Topical Collection on Fuzzy inference, neuro-fuzzy, and emerging fuzzy hybridization systems
Aims and Scope
Inference systems apply logical rules to the knowledge base to deduce new information. As a mode to conduct information that is not accurate, but rather uncertain, fuzzy sets provide conventional inference systems with a power to approximate human reasoning capabilities with the uncertainties associated with human cognitive processes. As a consequence, fuzzy inference systems have been successfully applied to a wide range of benchmark and real-world application problems.
The hybridization of fuzzy inference systems with related techniques, such as neural networks, granular computing and genetic algorithms can synergize the fuzzy reasoning process with the connectionist structure, information granules and evolving parameter learning. The joint effort made by different computational paradigms leads to enhanced performance that can target the biggest challenges in many fields, such as engineering, cyber-physical systems, and health care.
The aim of this special issue is to showcase state-of-the-art works in the field of fuzzy inference systems that are synergized with other computational intelligence techniques, such as neural networks, granular computing and genetic algorithms, in an effort to inspire the development of the next generation of fuzzy inference systems.
This collection will involve topic on but not limited to:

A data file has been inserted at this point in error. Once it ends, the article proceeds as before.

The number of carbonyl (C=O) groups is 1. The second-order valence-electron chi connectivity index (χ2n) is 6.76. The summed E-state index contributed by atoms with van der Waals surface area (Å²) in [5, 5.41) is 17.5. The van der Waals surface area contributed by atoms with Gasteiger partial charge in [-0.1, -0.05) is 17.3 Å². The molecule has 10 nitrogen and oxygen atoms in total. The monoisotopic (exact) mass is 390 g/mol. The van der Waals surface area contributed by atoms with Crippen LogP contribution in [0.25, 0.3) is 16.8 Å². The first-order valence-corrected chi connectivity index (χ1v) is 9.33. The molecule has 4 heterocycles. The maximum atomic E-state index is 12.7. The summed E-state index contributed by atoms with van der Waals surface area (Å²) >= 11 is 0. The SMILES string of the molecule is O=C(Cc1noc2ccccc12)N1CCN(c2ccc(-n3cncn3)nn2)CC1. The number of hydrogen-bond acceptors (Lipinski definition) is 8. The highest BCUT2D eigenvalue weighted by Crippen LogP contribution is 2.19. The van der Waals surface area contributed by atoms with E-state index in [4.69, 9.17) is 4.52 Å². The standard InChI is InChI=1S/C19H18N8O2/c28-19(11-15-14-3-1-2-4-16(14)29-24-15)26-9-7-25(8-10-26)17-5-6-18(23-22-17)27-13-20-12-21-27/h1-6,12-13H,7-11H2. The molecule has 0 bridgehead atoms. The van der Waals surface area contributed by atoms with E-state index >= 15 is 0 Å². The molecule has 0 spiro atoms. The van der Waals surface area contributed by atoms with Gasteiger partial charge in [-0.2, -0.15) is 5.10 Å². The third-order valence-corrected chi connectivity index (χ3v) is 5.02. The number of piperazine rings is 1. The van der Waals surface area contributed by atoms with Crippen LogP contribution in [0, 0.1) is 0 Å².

- Fuzzy/rough Logic
- Fuzzy Inference Systems
- Neuro-Fuzzy Systems
- Evolving Fuzzy Systems
- Information Granules
- Fuzzified Computational Intelligence Systems and their application in:
- Control Engineering
- Cyber-physical systems
- Diagnosis, prediction and other decision making
- Risk assessment
- Recommendation systems
- HealthcareComputer vision and graphics
- Expert systems
- Cyber security privacy and forensics
Longzhi Yang (Lead Guest Editor), Northumbria University, UK, Longzhi.email@example.com
Vijayakumar Varadarajan, The University of New South Wales, Sydney, Australia, firstname.lastname@example.org
Yanpeng Qu, Dalian Maritime University, China, email@example.com
Deadline for submissions: extended to 28th February 2021
Peer Review Process
All the papers will go through a double blind review process and will be reviewed by at least two reviewers. A thorough check will be done and the guest editors will check any significant similarity between the manuscript under consideration and any published paper or submitted manuscripts of which they are aware. In such case, the article will be directly rejected without proceeding further. Guest editors will make all reasonable effort to receive the reviewer’s comments and recommendation on time.
The submitted papers must provide original research that has not been published nor currently under review by other venues. Previously published conference papers should be clearly identified by the authors at the submission stage and an explanation should be provided about how such papers have been extended. At least 30% of new content is expected.
Paper submissions for the special issue should follow the submission format and guidelines (https://www.springer.com/journal/521/submission-guidelines). Each manuscript should not exceed 16 pages in length (inclusive of figures and tables).
Authors should select ‘SI: Neuro, fuzzy and their Hybridization' during the submission step 'Additional Information'.